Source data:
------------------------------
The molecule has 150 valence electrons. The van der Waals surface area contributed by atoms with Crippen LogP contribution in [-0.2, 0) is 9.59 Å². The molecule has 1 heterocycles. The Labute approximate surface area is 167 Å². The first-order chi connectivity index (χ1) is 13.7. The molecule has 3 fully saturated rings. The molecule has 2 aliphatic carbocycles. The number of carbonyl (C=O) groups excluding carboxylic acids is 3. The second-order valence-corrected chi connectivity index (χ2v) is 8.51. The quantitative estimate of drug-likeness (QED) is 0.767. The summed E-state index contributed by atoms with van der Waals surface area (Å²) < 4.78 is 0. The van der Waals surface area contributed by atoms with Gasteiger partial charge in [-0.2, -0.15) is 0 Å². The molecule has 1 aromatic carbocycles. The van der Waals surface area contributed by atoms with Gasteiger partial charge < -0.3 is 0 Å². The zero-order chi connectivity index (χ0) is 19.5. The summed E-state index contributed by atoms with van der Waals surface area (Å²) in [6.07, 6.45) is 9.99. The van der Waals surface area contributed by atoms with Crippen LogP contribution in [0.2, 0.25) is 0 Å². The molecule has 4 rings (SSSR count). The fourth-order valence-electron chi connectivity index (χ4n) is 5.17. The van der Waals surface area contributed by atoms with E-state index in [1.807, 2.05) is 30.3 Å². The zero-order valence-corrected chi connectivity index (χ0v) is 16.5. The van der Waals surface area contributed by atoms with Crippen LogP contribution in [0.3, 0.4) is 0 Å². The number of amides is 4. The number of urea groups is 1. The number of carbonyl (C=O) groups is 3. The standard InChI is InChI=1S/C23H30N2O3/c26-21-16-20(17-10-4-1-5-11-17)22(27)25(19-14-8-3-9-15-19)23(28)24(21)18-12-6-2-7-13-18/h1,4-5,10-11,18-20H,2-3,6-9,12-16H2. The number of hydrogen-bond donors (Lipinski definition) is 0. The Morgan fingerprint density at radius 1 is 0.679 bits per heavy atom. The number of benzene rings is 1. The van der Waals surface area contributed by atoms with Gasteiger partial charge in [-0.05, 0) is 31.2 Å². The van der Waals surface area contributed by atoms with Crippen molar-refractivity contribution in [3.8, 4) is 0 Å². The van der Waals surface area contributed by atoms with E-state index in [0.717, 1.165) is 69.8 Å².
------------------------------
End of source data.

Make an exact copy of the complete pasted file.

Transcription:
The molecule has 150 valence electrons. The van der Waals surface area contributed by atoms with Crippen LogP contribution in [-0.2, 0) is 9.59 Å². The molecule has 1 heterocycles. The Labute approximate surface area is 167 Å². The first-order chi connectivity index (χ1) is 13.7. The molecule has 3 fully saturated rings. The molecule has 2 aliphatic carbocycles. The number of carbonyl (C=O) groups excluding carboxylic acids is 3. The second-order valence-corrected chi connectivity index (χ2v) is 8.51. The quantitative estimate of drug-likeness (QED) is 0.767. The summed E-state index contributed by atoms with van der Waals surface area (Å²) < 4.78 is 0. The van der Waals surface area contributed by atoms with Gasteiger partial charge in [-0.2, -0.15) is 0 Å². The molecule has 1 aromatic carbocycles. The van der Waals surface area contributed by atoms with Gasteiger partial charge < -0.3 is 0 Å². The zero-order chi connectivity index (χ0) is 19.5. The summed E-state index contributed by atoms with van der Waals surface area (Å²) in [6.07, 6.45) is 9.99. The van der Waals surface area contributed by atoms with Crippen LogP contribution in [0.2, 0.25) is 0 Å². The molecule has 4 rings (SSSR count). The fourth-order valence-electron chi connectivity index (χ4n) is 5.17. The van der Waals surface area contributed by atoms with E-state index in [1.807, 2.05) is 30.3 Å². The zero-order valence-corrected chi connectivity index (χ0v) is 16.5. The van der Waals surface area contributed by atoms with Crippen LogP contribution in [0.3, 0.4) is 0 Å². The number of amides is 4. The number of urea groups is 1. The number of carbonyl (C=O) groups is 3. The standard InChI is InChI=1S/C23H30N2O3/c26-21-16-20(17-10-4-1-5-11-17)22(27)25(19-14-8-3-9-15-19)23(28)24(21)18-12-6-2-7-13-18/h1,4-5,10-11,18-20H,2-3,6-9,12-16H2. The number of hydrogen-bond donors (Lipinski definition) is 0. The Morgan fingerprint density at radius 1 is 0.679 bits per heavy atom. The number of benzene rings is 1. The van der Waals surface area contributed by atoms with Gasteiger partial charge in [-0.05, 0) is 31.2 Å². The van der Waals surface area contributed by atoms with Crippen molar-refractivity contribution in [3.8, 4) is 0 Å². The van der Waals surface area contributed by atoms with E-state index in [0.717, 1.165) is 69.8 Å².